House Democrats Use Workaround to Negate GOP Requests for Recorded Votes in Suspension Bill Showdown
Do you support or oppose the House voting on multiple bills en bloc?
by Causes | 4.22.21
What’s the story?
- House Democratic leadership deployed a procedural countermeasure to circumvent Republican requests for recorded votes on bills considered under the “suspension of the rules” process this week. The decision comes amid a long-simmering battle over the minority’s ability to offer amendments and as Democrats seek to avoid holding numerous lengthy recorded votes.
- The House’s suspension of the rules process allows bills to go through an expedited debate on the floor and requires a two-thirds majority vote for passage. So-called “suspension bills” typically garner broad bipartisan support so they rarely fail to clear that threshold when recorded votes are requested, although there may be more than 100 lawmakers opposed in some cases. Historically, a few recorded votes are requested each week on suspension bills while the bulk of them are approved on voice votes.
- During the recent House work periods, Republicans have been requesting recorded votes on most of the suspension bills brought to the floor in recent weeks in protest of a rules change Democrats made at the start of this Congress to the motion to recommit (MTR).
- The motion to recommit (MTR) has historically served as the final ― and sometimes only ― opportunity for the minority to offer an amendment to a bill before it passes. It could be offered to simply send a bill back to committee, specify changes for the committee, or just amend the bill on the floor ahead of a passage vote (a “forthwith” MTR). Democrats eliminated the forthwith MTR from the House Rules after the GOP succeeded eight times in getting their amendments adopted in the 116th Congress.
- Recorded votes in the House are supposed to last no more than 15 minutes in ordinary times, but in the era of social distancing with members voting in small groups, votes have been allotted 30 to 45 minutes. Given that the House sometimes considers more than 20 suspension bills in a day, that requires members to spend a lot of the time on the floor voting in person.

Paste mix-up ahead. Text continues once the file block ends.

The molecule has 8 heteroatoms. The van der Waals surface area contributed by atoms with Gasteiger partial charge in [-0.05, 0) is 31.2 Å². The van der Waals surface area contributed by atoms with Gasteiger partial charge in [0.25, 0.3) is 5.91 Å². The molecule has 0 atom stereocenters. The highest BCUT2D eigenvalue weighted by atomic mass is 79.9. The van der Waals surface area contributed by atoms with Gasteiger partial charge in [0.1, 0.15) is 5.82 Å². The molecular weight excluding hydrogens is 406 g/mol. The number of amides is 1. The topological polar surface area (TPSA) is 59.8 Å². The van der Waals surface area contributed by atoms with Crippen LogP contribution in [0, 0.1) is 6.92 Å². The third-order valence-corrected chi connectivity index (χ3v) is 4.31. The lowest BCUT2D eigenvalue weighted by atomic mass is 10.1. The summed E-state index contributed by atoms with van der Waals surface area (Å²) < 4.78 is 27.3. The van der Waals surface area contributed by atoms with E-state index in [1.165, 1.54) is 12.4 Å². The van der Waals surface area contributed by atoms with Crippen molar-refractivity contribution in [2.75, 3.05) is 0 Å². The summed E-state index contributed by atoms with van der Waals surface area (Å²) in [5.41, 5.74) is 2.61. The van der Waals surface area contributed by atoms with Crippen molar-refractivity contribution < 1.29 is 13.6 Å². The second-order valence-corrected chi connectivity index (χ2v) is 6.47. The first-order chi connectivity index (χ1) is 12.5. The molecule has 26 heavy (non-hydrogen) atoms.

- In response to Republicans’ request for recorded votes, Democrats adopted a rule this week that allowed Majority Leader Steny Hoyer (D-MD) to bundle multiple suspension bills for approval via a single en bloc vote, a procedure often used for amendment votes. Hoyer’s office noted that the House has spent more than 15 hours voting on suspension bills since February, and the majority leader called for Republicans to back down from requesting recorded votes on all suspension bills:
“Throughout modern history, the Suspension Calendar has offered a clear path for the House to vote on and approve matters of broad agreement and unity. What we have seen in the past few weeks has been an unfortunate example of extreme partisanship getting in the way of even the most bipartisan legislation there is. The temporary change in how these bipartisan bills will be voted on this week, put in effect by today’s rule, shows that we will not be stopped from carrying out the people’s business.”
- Democrats put the new process to work on Wednesday, passing 15 bills en bloc with a vote of 355-69. The package included legislation with topics ranging from an anti-insider trading bill to a resolution opposing election rigging and crackdowns by the Belarus government.
- Rep. Thomas Massie (R-KY) was among the Republican lawmakers who expressed opposition voting on numerous suspension bills in a single en bloc vote, tweeting:
- The House held its last floor vote of the month on Thursday. Committees will hold remote hearings next week before the chamber recesses for a two-week district work period.
— Eric Revell
(Photo Credit: iStock.com / S. Greg Paosian)
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